Cathy Martinez said her family spent more than $300,000 out of pocket over a four-year period on treatments and services for her severely autistic son, and she worried that the financial resources available to him in adulthood, such as Medicaid and Social Security disability payments, wouldn’t come close to covering his living and care expenses.
Brandon Verzal, whose daughter sustained a traumatic brain injury at the hands of a daycare provider when she was 14 months old, said, “I don’t think there’s anything I lose more sleep over,” than imagining what will happen to his daughter when shes 20 or 30 or 40 years old.”
Martinez and Verzal both will have another option by the end of the month.
Nebraska Treasurer Don Stenberg announced Wednesday that the state’s first Enable Savings Plan will be available June 30.
The Legislature last year passed the Achieving a Better Life Experience law, which authorized the accounts to allow children and adults with qualifying disabilities in Nebraska to save and invest money without jeopardizing their eligibility for government benefits. Federal legislation in 2014 paved the way for such accounts.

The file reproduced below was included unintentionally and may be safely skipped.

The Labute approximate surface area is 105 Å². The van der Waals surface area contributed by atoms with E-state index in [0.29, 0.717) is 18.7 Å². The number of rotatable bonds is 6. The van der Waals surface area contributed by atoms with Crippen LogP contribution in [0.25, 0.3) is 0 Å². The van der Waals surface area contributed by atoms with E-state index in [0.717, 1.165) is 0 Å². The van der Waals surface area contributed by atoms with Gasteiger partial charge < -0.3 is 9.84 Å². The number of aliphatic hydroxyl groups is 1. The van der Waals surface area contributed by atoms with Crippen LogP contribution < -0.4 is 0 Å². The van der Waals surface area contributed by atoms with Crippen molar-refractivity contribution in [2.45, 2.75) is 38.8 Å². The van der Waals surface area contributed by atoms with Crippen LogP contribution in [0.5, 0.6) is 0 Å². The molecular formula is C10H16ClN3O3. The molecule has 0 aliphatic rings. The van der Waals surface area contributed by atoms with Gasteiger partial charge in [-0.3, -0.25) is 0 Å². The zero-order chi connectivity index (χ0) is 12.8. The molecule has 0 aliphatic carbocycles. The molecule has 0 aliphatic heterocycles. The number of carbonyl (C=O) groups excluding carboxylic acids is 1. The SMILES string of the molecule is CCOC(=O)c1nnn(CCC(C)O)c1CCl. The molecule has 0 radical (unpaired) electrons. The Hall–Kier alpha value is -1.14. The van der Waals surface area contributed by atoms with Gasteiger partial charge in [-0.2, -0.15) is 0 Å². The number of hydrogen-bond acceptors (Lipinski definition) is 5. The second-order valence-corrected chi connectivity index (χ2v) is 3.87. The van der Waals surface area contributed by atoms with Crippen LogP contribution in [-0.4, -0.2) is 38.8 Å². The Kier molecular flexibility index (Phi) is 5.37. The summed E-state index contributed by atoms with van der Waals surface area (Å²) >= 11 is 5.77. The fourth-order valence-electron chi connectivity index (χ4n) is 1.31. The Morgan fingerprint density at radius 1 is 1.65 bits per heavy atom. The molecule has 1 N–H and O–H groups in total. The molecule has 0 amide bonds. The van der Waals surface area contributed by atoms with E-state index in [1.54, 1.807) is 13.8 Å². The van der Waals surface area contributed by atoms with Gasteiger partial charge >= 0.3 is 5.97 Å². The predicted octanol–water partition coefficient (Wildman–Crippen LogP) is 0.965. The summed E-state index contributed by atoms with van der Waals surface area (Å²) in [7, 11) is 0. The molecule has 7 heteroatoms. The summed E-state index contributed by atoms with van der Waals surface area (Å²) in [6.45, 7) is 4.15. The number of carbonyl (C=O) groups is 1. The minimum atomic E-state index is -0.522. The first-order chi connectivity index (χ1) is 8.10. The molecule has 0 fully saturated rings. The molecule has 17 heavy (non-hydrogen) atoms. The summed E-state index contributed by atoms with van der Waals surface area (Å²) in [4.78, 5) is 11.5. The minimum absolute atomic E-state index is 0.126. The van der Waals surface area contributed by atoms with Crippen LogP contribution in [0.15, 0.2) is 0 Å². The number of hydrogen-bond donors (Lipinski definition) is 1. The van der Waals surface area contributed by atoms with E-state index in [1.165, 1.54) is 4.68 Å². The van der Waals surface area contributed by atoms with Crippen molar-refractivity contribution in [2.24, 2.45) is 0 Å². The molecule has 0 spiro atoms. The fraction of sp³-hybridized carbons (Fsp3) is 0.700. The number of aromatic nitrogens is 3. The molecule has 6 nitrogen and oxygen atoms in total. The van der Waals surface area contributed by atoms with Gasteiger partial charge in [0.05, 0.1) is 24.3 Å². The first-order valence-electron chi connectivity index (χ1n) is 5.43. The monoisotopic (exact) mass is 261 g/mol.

Up until now, adults with disabilities receiving government benefits could have no more than $2,000 in a savings account.
The Enable accounts are similar to 529 accounts for education savings. Money is contributed on an after-tax basis and then grows tax free. Distributions are tax free as long as they are used for qualifying expenses.
Participants can save as much as $100,000 without losing eligibility for Social Security disability benefits.
First National Bank of Nebraska is the program manager for the accounts, and David Cota, an executive vice president at the bank, said it has had considerable interest in the accounts, not just in Nebraska but nationally.
“We believe signups are going to be meaningful and significant,” Cota said.
Nebraska is the third state, after Ohio and Tennessee, to offer the accounts.
To learn more about Enable accounts, go to:http://enablesavings.com/.